Tectonic Plates are sections of a planet’s lithosphere (the crust and mantle of a planet) that your world continent will then sit upon. They are what separate the land from the molten lava below. Because the lava flows and moves under the surface due to different temperatures in the earth core they slowly move these plates which is what is believed to cause continental drift.
3 Types of Tectonic Movement
One of the key things to remember about tectonic plates is that they move, but very slowly (up to 3.9 inch per year) and only move in one of the 3 ways as shown by the diagram below:
These types of movement will become more important to you later on as you move into drawing other parts of your world map. However I will briefly run over what happens with each movement.
1 Side to Side
The movement of two plates running next to each other causes earthquakes
2 Moving Away
These plates will cause a continental rift (as shown on the far right of the diagram above)
3 Moving Towards
Plates that move towards each other causes mountain ranges to spring up and quite often volcanic activity.
The movement of tectonic plates will be dealt with in more detail in future articles as you build up the features of your world map.
The Tectonic Plates of Our World
As an example of the size of tectonic plates and the way they cross over continents I’ve included a map of the Earth with the tectonic plates overlaid in different colours. Also this map details the direction a plate is moving from those plates around it. This way you can see a real world example of how plates effect the geography of a continent.
Adding Tectonic Plates To Your World Map
For this part of the tutorial I’ll be using the island that was created in the “How To Draw Land” article. I’ve also added a second larger island to provide more scope for the world that is being built.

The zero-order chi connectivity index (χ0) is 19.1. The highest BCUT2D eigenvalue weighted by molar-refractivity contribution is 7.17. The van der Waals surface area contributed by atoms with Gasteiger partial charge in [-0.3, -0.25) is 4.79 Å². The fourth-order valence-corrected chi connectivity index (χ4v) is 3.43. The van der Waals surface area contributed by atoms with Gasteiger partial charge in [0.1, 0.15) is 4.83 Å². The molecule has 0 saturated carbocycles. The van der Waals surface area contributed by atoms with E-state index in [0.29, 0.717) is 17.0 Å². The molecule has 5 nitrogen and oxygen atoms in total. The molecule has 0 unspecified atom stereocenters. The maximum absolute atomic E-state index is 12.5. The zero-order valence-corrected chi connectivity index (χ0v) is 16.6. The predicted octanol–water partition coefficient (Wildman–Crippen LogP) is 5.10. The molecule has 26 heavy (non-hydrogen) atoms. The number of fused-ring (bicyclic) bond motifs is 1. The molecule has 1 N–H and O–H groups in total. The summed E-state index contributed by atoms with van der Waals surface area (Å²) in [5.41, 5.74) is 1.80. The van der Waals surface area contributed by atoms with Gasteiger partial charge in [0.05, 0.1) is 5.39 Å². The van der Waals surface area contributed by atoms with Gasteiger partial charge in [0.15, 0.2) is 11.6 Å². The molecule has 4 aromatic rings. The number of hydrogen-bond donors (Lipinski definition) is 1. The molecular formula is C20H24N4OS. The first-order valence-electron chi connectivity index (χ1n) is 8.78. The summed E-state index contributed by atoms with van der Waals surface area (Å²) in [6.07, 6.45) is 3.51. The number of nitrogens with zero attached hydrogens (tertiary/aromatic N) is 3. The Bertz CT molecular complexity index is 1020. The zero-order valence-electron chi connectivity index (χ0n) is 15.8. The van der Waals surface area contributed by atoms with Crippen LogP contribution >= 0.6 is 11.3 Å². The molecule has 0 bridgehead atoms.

Note: notice how I have mimicked part of the shape of the first island in the second island so it looks like they could have once been joined
Then all you need to do is very simply divided the map up into a number of large plates. The map below has about 8 individual plates.
The final thing to do is to decide which direction your tectonic plates are moving against each other. Don't worry if you have a plate who's edges are all moving in different directions. As you can see from the example below and from the map of the Earth's tectonics, sometimes a plate grows, shrinks or transforms by having it's edges move in different directions to each other.
I've used red ink to indicate the plate directions but you can use what ever colour you prefer.
This map is going to have an interesting point of tectonic movement around the center of the big island. I look forward to fleshing out this area and learning more about what lives there. Do you have any interesting points where your plates meet?